My body is still buzzing from the electric vibrations of the harmonium. The piercing hum of our collective OHM still tingling in the air – rippling, ripping and rising and touching our bodies with waves of fire. Shins to chins and hearts to the sky, we rise and fall like the sun and moon pirouetting beneath a thick canopy of falling stars . Our eyes are closed in lotus and deeper and deeper we delve into the stillness of the moment – ujjayi breathing, third-eye blinking and fingertips clasping into ancient mudras.
We do so much that we forget to be.
This is what I feel right now. This is what I need right now. I start to imagine what my life was before I started a consistent yoga practice, before I incorporated meditation into the very frazzled fabric of my anxiety-ridden life, before I started practicing mindful eating and intention-setting. Yes, I lived fine before my yoga practice, but did I live well? Probably not.
We live in a world where myriad things, people, circumstance, and situations vye for our attention. We are always online, tuned into, eyes glued to a screen, eyes plugged with headphones, fingertips tapping away on keyboards. We do so much that we forget to be. Living can sometimes feel like a cognitive and existential overload. I certainly have days where my attention is so splintered that I am running around in a busy buzz yet I end up feeling so unproductive. This is where yoga jets in and where my practice saves the day. The regularity of my practice of my practice is something that I can take comfort it. My mat is a physical space for me to re-connect and check-in with me. My practice is permission for me to just be…and without feeling the inertial tidal pull for doing.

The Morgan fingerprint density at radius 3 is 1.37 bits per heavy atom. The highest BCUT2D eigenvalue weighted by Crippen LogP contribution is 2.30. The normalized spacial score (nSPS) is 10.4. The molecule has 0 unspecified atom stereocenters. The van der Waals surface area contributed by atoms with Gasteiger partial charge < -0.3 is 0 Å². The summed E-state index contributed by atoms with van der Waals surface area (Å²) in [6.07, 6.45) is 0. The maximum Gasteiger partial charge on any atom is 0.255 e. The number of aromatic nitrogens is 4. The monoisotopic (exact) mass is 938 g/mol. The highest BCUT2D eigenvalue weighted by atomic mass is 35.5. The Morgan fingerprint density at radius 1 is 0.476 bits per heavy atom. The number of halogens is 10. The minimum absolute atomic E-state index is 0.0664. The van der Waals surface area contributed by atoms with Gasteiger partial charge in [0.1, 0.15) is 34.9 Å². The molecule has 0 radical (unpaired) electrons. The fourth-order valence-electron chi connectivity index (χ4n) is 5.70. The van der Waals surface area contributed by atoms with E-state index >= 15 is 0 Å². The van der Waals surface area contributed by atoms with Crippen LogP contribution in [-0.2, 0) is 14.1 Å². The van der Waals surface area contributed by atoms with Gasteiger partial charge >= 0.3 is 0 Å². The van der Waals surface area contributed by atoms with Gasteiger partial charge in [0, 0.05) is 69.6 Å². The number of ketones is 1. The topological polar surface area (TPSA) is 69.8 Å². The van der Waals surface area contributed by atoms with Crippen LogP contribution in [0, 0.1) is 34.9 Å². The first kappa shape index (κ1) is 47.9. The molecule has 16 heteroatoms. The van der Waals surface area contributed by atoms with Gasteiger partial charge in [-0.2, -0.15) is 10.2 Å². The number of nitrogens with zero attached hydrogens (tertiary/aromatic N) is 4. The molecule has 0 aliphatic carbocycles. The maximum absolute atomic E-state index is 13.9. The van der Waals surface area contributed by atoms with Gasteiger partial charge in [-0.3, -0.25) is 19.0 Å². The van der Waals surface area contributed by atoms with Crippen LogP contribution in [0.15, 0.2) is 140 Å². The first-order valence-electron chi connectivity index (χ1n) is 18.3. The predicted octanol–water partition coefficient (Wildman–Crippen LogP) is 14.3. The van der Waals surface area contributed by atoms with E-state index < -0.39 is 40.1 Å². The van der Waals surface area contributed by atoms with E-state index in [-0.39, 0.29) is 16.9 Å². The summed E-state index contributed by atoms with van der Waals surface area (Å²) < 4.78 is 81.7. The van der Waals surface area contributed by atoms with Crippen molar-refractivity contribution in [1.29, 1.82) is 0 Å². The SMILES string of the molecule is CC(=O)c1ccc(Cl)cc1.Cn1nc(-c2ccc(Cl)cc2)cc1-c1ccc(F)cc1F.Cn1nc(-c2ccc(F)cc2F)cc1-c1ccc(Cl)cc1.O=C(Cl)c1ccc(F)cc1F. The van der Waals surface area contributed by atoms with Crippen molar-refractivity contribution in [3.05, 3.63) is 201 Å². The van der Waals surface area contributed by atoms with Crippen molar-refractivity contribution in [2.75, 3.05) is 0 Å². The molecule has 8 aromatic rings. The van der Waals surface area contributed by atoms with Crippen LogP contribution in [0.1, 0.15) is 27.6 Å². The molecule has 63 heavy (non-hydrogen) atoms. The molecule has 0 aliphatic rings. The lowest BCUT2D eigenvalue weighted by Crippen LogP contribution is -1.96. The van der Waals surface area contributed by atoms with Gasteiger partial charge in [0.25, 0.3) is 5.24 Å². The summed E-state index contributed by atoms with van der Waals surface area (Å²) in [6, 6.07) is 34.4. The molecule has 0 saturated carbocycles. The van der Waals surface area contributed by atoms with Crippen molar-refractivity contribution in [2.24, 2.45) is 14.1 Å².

We live well when we realize the space around us – physical space, psychological space, spiritual space. Most of the universe is empty space. An atom is mostly empty space.
In savasana, my mind wanders in the landscape of my muddled thoughts. My jaw clenches, my sternum heaves and my shoulders rise. Suddenly, I can feel the incremental minutiae of all my movements in my body at once. My breathing anchors the experience. We live well when we realize the space around us – physical space, psychological space, spiritual space. Most of the universe is empty space. An atom is mostly empty space. There is so much space for us to expand, stretch, and grow. This knowing calms me. This is why my practice has helped me, calmed me, eased me into space, taught me how to find grace and beauty and strength in space – the space of my body, the space of time, the space of physical place.
How has yoga changed you?